Blood Pressure and Exercise

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May is High Blood Pressure Awareness Month so I wanted to discuss high blood pressure and the positive effect that exercise has on preventing and treating it.

What is Blood Pressure?
Blood pressure is the amount of pressure that is applied to the walls of the arteries in your body as your blood circulates.  The top number (systolic blood pressure) represents the pressure in the arteries when the heart is contracting.  The bottom number (diastolic blood pressure) represents the pressure in the arteries when the heart is relaxing.

Blood pressure should be < 120/80 mmHg to be considered at low risk for associated health problems.

What is Classified as High Blood Pressure?
High blood pressure, also known as hypertension, is defined as having a systolic blood pressure > 140 mmHg and/or a diastolic blood pressure > 90 mmHg (note:  this is generally diagnosed after having multiple, consistently high readings).

Prehypertension is defined as having a systolic blood pressure of 120-139 mmHg and/or a diastolic blood pressure of 80-89 mmHg.

High Blood Pressure Facts

  • 1 in 3 American adults have high blood pressure. Of those, 1 in 5 do not know they have it.
  • High blood pressure increases your risk of heart disease, heart failure, kidney disease, stroke, and many other health problems.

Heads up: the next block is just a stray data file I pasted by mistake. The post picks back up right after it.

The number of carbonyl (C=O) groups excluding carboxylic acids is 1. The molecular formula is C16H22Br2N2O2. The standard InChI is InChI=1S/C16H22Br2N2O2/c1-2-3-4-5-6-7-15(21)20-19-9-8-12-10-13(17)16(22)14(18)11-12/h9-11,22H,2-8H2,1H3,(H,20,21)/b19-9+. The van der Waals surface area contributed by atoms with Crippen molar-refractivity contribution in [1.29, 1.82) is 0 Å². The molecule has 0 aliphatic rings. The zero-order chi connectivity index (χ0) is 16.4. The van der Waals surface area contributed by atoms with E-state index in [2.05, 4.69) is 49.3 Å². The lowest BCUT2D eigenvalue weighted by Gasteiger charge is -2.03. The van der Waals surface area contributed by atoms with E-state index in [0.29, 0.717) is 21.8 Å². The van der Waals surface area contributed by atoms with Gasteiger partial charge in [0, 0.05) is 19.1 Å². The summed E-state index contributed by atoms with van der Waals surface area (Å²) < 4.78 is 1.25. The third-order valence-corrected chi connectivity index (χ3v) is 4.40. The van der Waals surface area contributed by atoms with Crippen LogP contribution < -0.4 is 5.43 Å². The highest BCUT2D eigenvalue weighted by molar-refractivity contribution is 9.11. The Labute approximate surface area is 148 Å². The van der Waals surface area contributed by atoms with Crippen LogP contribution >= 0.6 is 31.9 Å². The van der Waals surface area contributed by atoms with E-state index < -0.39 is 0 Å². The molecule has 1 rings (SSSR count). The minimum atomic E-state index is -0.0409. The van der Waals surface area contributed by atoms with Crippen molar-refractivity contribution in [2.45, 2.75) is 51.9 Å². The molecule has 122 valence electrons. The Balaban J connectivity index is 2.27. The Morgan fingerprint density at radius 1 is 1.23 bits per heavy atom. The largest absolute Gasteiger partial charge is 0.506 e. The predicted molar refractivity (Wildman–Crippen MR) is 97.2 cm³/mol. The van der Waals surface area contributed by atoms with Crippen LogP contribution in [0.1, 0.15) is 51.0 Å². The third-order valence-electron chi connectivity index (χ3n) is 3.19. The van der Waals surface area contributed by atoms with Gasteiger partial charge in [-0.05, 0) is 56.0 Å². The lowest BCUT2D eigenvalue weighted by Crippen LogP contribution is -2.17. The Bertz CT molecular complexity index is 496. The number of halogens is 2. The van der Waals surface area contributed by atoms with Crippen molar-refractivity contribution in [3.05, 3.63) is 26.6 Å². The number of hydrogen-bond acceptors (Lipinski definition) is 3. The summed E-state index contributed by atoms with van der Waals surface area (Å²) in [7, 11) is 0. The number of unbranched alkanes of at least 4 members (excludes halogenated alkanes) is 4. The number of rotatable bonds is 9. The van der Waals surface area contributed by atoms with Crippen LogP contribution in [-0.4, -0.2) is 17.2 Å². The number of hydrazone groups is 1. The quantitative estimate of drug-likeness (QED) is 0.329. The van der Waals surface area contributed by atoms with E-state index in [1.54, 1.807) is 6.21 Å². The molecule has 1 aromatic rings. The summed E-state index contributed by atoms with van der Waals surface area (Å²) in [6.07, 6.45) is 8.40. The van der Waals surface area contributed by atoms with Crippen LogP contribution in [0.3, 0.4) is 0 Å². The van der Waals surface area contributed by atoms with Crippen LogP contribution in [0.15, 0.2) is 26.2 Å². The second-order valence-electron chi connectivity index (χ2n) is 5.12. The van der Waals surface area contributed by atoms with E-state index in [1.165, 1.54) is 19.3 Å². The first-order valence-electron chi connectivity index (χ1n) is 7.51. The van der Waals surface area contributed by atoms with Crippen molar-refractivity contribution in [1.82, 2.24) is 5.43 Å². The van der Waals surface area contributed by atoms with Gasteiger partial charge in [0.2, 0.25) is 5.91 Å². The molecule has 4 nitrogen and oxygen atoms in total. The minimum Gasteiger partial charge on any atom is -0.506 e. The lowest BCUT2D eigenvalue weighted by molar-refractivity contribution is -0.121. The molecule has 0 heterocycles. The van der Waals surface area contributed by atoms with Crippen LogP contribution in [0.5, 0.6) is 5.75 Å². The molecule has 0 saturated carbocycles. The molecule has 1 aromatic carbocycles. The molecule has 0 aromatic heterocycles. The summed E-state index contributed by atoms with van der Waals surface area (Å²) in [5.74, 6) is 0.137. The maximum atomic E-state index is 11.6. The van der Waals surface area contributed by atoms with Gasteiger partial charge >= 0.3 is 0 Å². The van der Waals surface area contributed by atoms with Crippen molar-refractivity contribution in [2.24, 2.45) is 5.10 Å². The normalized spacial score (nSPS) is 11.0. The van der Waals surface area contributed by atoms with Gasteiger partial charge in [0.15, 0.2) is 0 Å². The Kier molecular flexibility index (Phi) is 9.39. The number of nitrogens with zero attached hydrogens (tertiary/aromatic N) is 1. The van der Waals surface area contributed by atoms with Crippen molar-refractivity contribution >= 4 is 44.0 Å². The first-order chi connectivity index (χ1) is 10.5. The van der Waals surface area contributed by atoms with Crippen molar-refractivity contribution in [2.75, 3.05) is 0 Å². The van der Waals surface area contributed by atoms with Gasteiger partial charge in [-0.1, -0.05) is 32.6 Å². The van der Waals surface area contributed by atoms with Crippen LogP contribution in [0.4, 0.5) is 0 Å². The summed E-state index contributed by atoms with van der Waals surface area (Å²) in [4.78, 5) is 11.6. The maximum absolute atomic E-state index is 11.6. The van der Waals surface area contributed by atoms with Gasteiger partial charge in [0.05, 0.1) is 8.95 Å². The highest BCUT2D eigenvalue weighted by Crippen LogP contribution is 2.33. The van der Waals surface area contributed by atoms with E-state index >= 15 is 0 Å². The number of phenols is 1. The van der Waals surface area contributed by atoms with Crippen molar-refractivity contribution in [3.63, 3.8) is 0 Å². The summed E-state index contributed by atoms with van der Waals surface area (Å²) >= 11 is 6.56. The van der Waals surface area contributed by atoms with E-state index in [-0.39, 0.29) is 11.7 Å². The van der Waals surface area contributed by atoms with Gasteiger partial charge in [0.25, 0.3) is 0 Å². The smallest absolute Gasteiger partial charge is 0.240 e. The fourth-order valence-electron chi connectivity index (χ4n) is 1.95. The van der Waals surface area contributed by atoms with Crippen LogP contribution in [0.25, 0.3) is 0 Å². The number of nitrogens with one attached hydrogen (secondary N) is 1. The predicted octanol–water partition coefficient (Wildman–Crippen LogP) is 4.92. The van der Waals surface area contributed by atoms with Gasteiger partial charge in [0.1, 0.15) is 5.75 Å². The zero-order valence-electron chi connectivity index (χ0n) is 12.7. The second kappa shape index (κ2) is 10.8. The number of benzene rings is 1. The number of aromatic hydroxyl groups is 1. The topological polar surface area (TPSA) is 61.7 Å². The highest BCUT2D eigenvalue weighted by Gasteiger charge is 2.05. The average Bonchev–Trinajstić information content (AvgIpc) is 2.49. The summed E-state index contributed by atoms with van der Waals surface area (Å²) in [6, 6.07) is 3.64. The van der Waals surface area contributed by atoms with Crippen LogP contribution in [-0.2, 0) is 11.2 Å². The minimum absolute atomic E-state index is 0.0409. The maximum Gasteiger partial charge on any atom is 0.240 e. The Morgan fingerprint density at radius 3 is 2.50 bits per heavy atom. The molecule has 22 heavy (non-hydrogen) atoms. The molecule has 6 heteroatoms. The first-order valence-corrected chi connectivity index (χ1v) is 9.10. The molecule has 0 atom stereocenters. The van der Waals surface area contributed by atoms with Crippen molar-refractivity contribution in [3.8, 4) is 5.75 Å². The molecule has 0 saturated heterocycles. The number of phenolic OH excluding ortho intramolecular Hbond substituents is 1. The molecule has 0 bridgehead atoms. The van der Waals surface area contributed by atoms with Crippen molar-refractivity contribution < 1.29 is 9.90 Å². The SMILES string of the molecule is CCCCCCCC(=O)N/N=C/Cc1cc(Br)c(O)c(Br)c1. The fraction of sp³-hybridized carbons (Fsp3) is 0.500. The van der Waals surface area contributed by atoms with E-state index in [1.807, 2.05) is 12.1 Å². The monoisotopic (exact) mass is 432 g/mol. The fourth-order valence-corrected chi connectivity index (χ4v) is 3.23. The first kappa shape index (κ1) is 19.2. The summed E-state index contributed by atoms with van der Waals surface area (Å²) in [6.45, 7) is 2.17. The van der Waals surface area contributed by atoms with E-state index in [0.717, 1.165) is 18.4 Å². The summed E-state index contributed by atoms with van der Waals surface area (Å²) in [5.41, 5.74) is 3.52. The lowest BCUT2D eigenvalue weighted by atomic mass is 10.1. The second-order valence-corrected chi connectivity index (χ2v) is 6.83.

• High blood pressure is known as the “silent killer” because many people do not know they have high blood pressure until after it has already done harm to their bodies.

Effect of Exercise on Blood Pressure

  • Regular aerobic exercise (at least 30 minutes most days of the week) can decrease overall resting blood pressure (mainly systolic blood pressure) by an average of 5 – 10 points.
  • In addition to impacting overall blood pressure, your blood pressure is lower immediately following an exercise bout compared to where it was when you started!  You can even get this benefit from short bouts (10 minutes).  The main reason for this decrease is that exercising helps your arteries become more elastic in order to dilate.  As your arteries increase in diameter, the pressure decreases.
  • Exercise can aid in weight loss.  Weight loss generally results in a decrease in blood pressure.
  • Even if you do not have high blood pressure, exercise is still beneficial because it can prevent an increase in blood pressure.

Do you know your numbers?  If you have not had your blood pressure checked recently, many pharmacies have an automatic machine that you can use.

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One Response to Blood Pressure and Exercise

  1. Pingback: Stress Awareness Month: Get Moving! | Smarter Bytes

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